Ed. note: This is an essay I wrote in 1997 for a creative writing class. It was the first article I had published in in the now defunct Oregon Cycling Magazine. It was also part of my "Oregon Trail Adventure" website on Geocities, also now defunct. Let's hope Blogger.com lives on!
The morning we met Willie it was hot. It shimmered off the asphalt pointing ahead, bracketed by dry brown Idaho grass and sage brush. We had been following old Highway 30, or at least the part that had escaped the freeway, all morning. It was only ten o'clock, but the heat was enough that we thought he might have been a mirage up ahead of us. For all we know, he might have been.
I had been on the road all summer and had not seen another cyclist since before I picked up my two companions several weeks before. It didn't take long in the featureless Idaho landscape to figure out why. The heat alone was enough to drive you north into the Montana Rockies where the trans-America bicycle path wandered. We were on a different path, however, our route set by my ancestors one hundred and fifty years ago. We were following the old Oregon trail as closely as we could and I was determined to see and feel as the pioneers did. Willie was on the same road, but with a different mission.
It didn't take long for us to overtake Willie, just long enough for our amazement to grow as we realized how much weight was on his bicycle. It must have been a good seventy pounds precariously lashed here and there. Such clothing and items must have constituted all he owned. It was piled up high enough that it wasn't until we came along side that we could take full stock of what we had discovered. He was wearing well worn cut-off jeans with no shirt to shield him from the fierce sun. The dark tan and deep lines on his face spoke of more than one summer in the outdoors. His only traditional bicycle gear was a pair of leather work gloves with the fingers cut off. I'm sure they were more for comfort than for looks. Nothing about him spoke of extravagance.
Willie didn't seem the least bit phased by our sudden appearance, and began a rapid conversation in clipped English as though we had been there all along. We talked for a while as we plowed through a sea of sagebrush, our pace matching Willie's. He seemed to defy physical laws as he kept his bicycle headed straight and steady with his slow pedaling. The freeway drew nearer as we chatted and pedaled.
"Highway Willie," as he insisted everyone call him, was from Mexico. He was on his way to a small Idaho town called Burley where a friend had a job and a trailer waiting for him to live in. "Her husband die and she have no one to help so she say, 'Hey, Willie, come work for me,' so I am coming," he told us. We had our sights on Burley too, although we were just going to spend the night there and move on the next day. It would take Willie two days to cover the same distance, but considering his load, that was understandable. He didn't seem to be in any hurry, even this close to his destination. "I have a friend in American Falls I promised to stop by and see," he explained. Willie, it seemed, made friends wherever he went.
Old highway 30 was eventually overtaken by the freeway once again and as we approached the overpass Willie informed us that he was going to take a break. We were falling behind our schedule, but we were too intrigued to leave just yet. We pulled off to the side with Willie next to a stop sign. There wasn't a shade tree within sixty miles. Cars whizzed by in air conditioned comfort without even noticing four travelers overlooking them. I pointed out the small teddy bear hanging from Willie's rear fender. "I find him in Arizona," he told us. "The kids like him." Everything on Willie's bike had a story. "I find these too," he said, pointing to an automobile side view mirror held to his handlebars by rusty vice-grips. "It helps to see the trucks coming."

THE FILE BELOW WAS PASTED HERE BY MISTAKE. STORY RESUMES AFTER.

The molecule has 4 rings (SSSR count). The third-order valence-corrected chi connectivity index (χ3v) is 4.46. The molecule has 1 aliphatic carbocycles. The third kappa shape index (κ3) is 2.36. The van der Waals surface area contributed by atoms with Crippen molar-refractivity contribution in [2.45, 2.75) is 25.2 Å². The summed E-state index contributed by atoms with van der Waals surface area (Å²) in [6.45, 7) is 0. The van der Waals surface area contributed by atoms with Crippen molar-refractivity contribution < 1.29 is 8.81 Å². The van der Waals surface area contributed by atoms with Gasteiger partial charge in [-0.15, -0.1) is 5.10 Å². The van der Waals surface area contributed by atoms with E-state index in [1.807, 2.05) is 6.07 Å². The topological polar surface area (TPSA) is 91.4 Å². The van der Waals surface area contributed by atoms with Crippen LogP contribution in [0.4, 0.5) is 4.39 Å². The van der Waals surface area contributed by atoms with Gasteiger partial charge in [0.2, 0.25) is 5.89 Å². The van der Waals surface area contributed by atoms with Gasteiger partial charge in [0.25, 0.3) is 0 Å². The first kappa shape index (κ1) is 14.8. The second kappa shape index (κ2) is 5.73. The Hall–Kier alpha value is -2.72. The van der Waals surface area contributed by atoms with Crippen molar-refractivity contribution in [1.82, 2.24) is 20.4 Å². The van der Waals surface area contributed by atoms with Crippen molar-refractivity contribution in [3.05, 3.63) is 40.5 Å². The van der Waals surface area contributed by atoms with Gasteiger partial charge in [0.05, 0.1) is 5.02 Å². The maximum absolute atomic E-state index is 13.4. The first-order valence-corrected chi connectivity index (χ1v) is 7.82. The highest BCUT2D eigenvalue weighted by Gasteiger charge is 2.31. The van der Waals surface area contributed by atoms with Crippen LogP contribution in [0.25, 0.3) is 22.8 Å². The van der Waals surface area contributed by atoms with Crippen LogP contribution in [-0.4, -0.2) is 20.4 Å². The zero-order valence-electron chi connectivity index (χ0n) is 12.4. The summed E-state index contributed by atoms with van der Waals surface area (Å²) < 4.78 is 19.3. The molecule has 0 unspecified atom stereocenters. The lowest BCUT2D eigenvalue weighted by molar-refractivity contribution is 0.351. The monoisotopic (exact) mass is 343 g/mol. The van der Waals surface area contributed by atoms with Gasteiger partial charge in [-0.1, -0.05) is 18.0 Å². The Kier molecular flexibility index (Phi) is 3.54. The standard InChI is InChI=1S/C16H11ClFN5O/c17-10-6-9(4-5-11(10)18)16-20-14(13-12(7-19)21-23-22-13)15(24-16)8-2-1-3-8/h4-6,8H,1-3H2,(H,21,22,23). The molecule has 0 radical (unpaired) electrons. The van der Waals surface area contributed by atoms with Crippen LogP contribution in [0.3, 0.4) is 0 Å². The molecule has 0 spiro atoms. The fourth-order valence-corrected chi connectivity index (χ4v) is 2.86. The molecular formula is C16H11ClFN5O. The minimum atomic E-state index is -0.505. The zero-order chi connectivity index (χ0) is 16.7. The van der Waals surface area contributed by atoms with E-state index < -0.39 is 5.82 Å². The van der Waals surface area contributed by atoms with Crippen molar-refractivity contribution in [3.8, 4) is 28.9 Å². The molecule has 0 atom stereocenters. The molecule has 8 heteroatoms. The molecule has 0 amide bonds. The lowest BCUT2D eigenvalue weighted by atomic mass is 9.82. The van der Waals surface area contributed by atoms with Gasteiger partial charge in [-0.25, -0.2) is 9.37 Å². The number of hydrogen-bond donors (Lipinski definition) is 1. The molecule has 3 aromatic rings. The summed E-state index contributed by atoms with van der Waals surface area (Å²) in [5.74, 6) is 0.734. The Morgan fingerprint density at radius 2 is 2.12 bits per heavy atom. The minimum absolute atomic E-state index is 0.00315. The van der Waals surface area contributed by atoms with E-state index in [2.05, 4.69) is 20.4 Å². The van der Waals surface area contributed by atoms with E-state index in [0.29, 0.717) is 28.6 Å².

Willie reached into the confusion that surrounded his handlebar and pulled out a beer. "Still a little cold," he said with a sheepish grin. He offered us a sip, but we passed. It was a generous offer from a man who has so little. We sipped casually on our scientifically formulated sport drinks. We discovered that he had traveled the same path we had since Salt Lake City. That seemed to cement our quick friendship and we laughed about the long climb out of the Valley and the treacherous road construction we had survived the day before. Willie informed us how a friendly highway patrol offered to drive him past the miles of fresh gravel and asphalt. "'I'll make it,' I told him. 'Always do. Just got to look out for the trucks.'"
I asked Willie how his bike was holding up. It was a Murray lady's ten speed. "Oh, it do all right. A friend give it to me. My last one wore out." Slight chuckles emerged. I calculated the worth of his bike as being equivalent to what I had spent on my last set of tires. The next statement caught us short. "I overhaul the bearing and stuff in Salt Lake," he continued with a grin. "I think we going to make it." A spare tire poking out of the bundle on the back seemed to verify that he was bit more savvy than we had suspected.
The sun was much higher by then, and we were not any closer to our destination. We tried to explain to Willie that we must be moving on. I doubt he understood. With a smile he told us that he was going to rest a bit more. He pulled out a Marlboro and lit up before waving as we mounted up and started off. We crossed the overpass and picked up where old Highway 30 emerged from the freeway again. Off into the distance the two paths diverged. We had to pedal hard to make up for lost time, but none of us regretted the time spent. Willie would forever be a part of our Idaho landscape memories.